"In all, only 60 providers were accepting new CeltiCare patients and only 38 could provide service for even one of the three major linguistic minorities," Hertzman-Miller wrote. In a statement this week, the organization that advocates for a single-payer system, the Physicians for a National Health Program, said Hertzman-Miller's report "raises grave concerns not only about Massachusetts' reform, but also about the recently enacted national reform" that "closely mirrors Massachusetts'."
Asked for a response, CeltiCare issued statements calling the allegations damaging, and "both false and unfounded," and said it informed Hertzman-Miller about the inaccuracies last March.
In a statement, Robert LoNigro MD, chief medical director for CeltiCare Health Plan of Massachusetts, wrote, "independent and third party research commissioned by CeltiCare in March 2010 demonstrates members have access to care after their transition to the Bridge Program." He said that CHA's charges are based "on 'research' that was designed to fit the conclusion that they seek to draw."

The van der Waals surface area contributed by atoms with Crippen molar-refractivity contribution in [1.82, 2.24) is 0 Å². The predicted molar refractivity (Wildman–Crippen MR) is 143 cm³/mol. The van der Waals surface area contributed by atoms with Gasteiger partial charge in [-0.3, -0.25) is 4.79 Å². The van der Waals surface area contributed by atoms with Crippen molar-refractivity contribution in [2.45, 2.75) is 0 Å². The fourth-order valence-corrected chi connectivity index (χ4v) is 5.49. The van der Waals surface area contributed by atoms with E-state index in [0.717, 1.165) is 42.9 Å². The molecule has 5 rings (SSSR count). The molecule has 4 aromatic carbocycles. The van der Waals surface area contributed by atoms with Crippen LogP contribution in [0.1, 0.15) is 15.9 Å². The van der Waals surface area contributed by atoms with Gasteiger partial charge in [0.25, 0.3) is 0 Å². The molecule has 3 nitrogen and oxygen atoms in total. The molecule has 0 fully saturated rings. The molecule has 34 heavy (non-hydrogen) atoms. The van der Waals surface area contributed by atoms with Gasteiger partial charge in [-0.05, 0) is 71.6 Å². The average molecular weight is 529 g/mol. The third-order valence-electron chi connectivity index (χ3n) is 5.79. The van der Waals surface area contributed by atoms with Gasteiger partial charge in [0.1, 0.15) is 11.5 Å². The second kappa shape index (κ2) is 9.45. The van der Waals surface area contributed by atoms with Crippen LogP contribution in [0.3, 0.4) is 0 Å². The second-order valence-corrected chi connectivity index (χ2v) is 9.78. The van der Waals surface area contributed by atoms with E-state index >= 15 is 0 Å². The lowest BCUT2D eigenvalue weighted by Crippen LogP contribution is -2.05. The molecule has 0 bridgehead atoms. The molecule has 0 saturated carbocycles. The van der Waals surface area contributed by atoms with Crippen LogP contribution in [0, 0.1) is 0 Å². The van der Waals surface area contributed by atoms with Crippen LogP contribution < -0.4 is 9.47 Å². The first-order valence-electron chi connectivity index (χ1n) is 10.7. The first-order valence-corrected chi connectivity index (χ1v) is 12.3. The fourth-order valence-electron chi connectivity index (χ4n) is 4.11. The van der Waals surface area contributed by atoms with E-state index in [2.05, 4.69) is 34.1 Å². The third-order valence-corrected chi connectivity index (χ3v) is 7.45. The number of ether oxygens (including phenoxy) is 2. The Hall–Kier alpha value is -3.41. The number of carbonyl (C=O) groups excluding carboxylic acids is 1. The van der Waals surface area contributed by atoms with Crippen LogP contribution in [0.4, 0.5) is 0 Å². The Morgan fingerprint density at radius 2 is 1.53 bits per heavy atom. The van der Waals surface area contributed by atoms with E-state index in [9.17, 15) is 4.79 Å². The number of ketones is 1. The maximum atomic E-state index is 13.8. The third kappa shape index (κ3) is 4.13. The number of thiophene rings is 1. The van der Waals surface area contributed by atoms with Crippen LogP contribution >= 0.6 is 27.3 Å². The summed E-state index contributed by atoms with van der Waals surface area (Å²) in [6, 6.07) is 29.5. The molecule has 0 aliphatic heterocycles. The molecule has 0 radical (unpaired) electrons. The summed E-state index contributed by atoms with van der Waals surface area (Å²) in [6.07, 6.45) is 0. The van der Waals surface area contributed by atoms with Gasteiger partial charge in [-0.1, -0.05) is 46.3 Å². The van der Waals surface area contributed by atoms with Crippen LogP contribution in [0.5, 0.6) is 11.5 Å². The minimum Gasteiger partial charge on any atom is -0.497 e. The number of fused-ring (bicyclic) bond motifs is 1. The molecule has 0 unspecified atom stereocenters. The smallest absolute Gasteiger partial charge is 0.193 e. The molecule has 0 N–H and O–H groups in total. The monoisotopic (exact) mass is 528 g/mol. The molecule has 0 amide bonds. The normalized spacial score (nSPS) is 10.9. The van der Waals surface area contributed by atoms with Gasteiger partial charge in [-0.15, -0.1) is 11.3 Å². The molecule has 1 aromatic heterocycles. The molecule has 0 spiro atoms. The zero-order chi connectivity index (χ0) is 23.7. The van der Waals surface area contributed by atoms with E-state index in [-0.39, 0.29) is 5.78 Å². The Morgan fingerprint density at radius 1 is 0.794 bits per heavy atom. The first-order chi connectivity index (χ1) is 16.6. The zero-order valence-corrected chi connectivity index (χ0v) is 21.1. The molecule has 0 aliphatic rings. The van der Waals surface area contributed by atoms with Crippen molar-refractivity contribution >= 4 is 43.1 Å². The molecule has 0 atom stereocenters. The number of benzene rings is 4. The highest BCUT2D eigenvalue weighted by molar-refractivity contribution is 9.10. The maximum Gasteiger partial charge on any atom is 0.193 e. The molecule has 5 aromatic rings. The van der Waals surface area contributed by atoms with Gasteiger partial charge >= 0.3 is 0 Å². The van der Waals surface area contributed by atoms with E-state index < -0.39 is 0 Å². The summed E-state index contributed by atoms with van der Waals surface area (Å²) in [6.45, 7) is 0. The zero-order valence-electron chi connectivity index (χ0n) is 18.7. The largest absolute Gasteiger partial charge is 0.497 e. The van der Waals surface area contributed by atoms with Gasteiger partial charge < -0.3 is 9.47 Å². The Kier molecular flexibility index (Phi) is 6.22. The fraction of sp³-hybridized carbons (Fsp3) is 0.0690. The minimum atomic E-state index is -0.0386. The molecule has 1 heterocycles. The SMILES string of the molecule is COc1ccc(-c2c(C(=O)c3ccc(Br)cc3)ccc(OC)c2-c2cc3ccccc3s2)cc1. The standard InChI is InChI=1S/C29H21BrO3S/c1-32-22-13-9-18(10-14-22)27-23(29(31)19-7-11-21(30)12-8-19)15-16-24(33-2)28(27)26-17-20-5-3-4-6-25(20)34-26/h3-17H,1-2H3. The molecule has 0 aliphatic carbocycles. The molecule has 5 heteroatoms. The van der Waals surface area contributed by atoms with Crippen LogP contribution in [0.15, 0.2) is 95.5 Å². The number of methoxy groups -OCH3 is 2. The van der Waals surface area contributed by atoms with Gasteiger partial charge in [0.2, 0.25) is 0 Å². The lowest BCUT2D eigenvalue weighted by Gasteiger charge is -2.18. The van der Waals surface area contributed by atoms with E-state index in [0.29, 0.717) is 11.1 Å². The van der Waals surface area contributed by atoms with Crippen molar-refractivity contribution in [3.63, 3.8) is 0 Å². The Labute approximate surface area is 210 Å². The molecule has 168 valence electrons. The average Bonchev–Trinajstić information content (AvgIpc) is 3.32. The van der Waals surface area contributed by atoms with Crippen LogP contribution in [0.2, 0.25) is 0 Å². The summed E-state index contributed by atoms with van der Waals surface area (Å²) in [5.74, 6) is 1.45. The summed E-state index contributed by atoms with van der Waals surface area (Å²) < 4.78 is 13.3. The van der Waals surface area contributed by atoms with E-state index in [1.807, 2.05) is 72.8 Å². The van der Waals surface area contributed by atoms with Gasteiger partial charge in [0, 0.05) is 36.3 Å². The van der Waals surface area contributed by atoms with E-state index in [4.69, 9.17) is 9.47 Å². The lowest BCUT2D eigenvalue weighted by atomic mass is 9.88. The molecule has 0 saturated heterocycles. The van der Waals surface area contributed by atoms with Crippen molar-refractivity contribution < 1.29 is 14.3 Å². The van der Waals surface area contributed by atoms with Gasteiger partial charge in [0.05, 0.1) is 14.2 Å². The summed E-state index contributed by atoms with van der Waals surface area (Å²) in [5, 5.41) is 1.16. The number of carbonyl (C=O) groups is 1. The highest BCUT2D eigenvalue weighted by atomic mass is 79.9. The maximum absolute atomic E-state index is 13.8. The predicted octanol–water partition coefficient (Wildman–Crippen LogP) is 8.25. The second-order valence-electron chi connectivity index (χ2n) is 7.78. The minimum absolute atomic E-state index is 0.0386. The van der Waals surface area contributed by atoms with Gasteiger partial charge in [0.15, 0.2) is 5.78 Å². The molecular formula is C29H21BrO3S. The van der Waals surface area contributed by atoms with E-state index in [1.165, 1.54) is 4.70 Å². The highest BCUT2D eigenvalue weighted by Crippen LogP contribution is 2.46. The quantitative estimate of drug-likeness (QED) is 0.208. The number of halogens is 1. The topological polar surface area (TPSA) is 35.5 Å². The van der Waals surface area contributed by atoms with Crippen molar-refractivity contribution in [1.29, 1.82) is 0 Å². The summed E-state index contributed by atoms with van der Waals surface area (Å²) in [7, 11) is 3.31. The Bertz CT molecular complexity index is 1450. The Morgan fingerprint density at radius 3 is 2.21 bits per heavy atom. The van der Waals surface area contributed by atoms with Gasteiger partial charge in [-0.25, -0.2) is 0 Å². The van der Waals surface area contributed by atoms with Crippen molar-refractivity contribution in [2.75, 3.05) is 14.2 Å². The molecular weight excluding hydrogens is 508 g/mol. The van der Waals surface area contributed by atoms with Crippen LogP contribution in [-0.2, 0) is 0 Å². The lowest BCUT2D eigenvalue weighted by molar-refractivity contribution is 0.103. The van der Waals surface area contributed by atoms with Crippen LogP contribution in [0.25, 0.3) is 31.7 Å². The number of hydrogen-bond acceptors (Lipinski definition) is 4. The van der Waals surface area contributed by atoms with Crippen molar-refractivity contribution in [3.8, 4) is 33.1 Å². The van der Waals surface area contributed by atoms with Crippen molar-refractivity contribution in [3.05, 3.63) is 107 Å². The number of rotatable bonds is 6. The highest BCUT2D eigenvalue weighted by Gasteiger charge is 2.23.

Health Connector spokesman Richard Powers said the Bridge program "was developed and running in an amazingly short period of time. We take our oversight responsibilities very seriously and have worked closely with CeltiCare to make certain that every one of its members has a primary care physician, which they do." However, he acknowledged some initial start-up issues.